You have to place bridges and traffic lights, ensuring that all of the buildings in the area are accessible by road. (Doesn’t anyone walk anymore?) If you played Mini Metro, you know how quickly chaotic this can get, and Mini Motorways definitely goes from gridded precision to spaghetti in mere moments if you’re not paying attention. And yet, even when things don’t work out, we still find ourselves jumping in for another round.
The original Oceanhorn was clearly inspired by the early Legend of Zelda games, and Oceanhorn 2 seems to be taking more from the Ocarina of Time and Wind Waker eras, with a third-person, behind-the-back camera.
These sorts of complex 3D adventure games have always been a bear to control on a touch screen, but thanks to native Xbox and PS4 controller support, Oceanhorn 2 should be way more approachable than the original. You’ll definitely want to settle in, as the original game was around 10 hours long, and the sequel is supposed to be even longer.
Capybara Games may be known for its action-adventure titles like Below and Sword & Sworcery EP, but the developer really started making a name for itself with matching puzzle games like Critter Crunch and Might & Magic: Clash of Heroes. Grindstone is a return to those roots, with RPG mechanics blended with a match-based gameplay.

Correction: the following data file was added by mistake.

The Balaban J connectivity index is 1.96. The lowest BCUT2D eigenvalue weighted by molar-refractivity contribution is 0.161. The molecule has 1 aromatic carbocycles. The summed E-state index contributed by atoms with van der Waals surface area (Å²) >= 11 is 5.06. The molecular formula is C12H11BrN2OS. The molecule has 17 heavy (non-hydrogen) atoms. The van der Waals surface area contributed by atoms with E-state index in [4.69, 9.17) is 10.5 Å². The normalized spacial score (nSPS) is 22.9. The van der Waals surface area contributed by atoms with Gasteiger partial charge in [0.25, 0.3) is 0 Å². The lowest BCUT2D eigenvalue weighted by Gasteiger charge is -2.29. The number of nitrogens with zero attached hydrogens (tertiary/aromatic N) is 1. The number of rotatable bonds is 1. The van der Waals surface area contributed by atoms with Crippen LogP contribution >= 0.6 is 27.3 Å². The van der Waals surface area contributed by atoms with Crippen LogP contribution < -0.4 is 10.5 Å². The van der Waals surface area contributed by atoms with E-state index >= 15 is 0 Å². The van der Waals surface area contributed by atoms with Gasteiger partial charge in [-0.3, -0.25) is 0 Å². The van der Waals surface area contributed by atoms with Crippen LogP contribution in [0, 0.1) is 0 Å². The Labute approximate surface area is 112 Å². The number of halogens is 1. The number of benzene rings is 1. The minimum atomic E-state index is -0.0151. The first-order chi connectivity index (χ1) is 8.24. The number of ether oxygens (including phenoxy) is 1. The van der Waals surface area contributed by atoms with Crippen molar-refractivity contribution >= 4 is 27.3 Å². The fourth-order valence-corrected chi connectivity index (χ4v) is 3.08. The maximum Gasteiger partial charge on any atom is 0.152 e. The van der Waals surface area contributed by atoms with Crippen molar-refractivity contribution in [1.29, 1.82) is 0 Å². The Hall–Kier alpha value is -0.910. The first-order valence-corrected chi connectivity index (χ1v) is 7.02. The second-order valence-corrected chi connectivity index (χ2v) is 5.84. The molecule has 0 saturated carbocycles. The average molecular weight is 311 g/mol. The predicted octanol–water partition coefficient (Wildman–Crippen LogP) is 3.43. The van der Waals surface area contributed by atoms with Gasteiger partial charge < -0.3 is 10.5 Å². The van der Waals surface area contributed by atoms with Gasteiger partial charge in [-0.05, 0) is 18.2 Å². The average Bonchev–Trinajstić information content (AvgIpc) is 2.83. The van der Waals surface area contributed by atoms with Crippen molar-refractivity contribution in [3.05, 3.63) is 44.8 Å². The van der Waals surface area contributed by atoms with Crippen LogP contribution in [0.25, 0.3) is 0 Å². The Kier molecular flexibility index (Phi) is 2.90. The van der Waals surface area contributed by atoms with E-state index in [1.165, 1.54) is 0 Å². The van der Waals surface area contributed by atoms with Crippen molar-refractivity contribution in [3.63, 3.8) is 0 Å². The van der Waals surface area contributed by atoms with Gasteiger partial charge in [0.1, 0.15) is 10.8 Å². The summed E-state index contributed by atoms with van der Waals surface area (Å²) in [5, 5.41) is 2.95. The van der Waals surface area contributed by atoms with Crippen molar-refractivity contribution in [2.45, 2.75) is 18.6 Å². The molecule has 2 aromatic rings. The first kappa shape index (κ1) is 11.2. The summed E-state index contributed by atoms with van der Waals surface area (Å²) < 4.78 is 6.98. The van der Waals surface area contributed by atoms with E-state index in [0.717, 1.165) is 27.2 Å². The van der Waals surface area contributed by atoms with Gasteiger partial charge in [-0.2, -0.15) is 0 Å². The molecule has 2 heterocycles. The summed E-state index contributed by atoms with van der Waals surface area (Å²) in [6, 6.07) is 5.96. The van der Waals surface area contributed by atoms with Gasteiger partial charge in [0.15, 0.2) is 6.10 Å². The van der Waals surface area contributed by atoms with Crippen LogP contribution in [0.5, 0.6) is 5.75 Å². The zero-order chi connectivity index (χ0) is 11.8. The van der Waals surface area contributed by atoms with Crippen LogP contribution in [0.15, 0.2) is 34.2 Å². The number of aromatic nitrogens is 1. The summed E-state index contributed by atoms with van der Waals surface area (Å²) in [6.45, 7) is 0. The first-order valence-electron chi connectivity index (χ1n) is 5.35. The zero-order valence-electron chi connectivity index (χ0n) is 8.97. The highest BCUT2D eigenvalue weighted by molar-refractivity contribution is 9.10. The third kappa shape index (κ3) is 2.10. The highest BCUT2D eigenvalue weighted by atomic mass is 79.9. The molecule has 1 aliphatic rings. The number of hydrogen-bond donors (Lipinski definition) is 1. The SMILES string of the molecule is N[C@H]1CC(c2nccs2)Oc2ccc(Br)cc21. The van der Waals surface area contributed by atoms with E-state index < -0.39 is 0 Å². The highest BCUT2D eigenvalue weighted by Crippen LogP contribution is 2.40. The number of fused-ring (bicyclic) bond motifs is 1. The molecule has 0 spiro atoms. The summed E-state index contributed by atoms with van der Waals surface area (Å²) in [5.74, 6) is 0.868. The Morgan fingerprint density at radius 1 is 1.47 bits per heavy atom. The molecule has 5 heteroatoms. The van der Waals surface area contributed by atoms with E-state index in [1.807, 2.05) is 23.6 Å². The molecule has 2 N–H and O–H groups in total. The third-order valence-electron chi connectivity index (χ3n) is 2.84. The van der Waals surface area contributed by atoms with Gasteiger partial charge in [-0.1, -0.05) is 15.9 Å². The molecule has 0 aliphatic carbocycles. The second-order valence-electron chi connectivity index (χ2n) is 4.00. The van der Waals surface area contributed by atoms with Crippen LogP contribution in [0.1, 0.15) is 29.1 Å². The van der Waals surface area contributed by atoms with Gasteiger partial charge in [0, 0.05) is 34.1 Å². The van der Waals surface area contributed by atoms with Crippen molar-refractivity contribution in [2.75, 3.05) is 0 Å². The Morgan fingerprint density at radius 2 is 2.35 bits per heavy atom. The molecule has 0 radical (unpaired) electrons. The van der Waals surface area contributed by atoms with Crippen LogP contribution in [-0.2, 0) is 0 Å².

The hero of this story is a beefy barbarian who marches around the board, slicing his way through monsters. Longer linked attacks yield more currency for upgrades and special abilities. And it’s all packaged with a hand-drawn, over-the-top art style that fits perfectly with the tone of the game.
The days of Tony Hawk games may be done, but skaters are still looking for an outlet that doesn’t require a trip to the emergency room. Skate City offers a more grounded experience, mimicking the realistic physics and tricks of games like EA’s Skate. The controls are similar too, with the swipes of two digital analog sticks handling most of the trick execution. There’s also a great video mode in the game, letting you capture your best runs with various angles and lenses before uploading them to the world.
Nearly 25 years on, Rayman is still going strong. He’s made several appearances on mobile devices, all of which have been excellent interpretations of the franchise. The latest, Rayman Mini, uses the same one-touch controls to make Rayman jump and launch off walls while he remains in a dead sprint. The art style, with pulls from the Rayman Legends aesthetic, continues to look spectacular, making it one of the best-looking 2D games in the Apple Arcade line-up. Definitely a must-play for fans of platformers.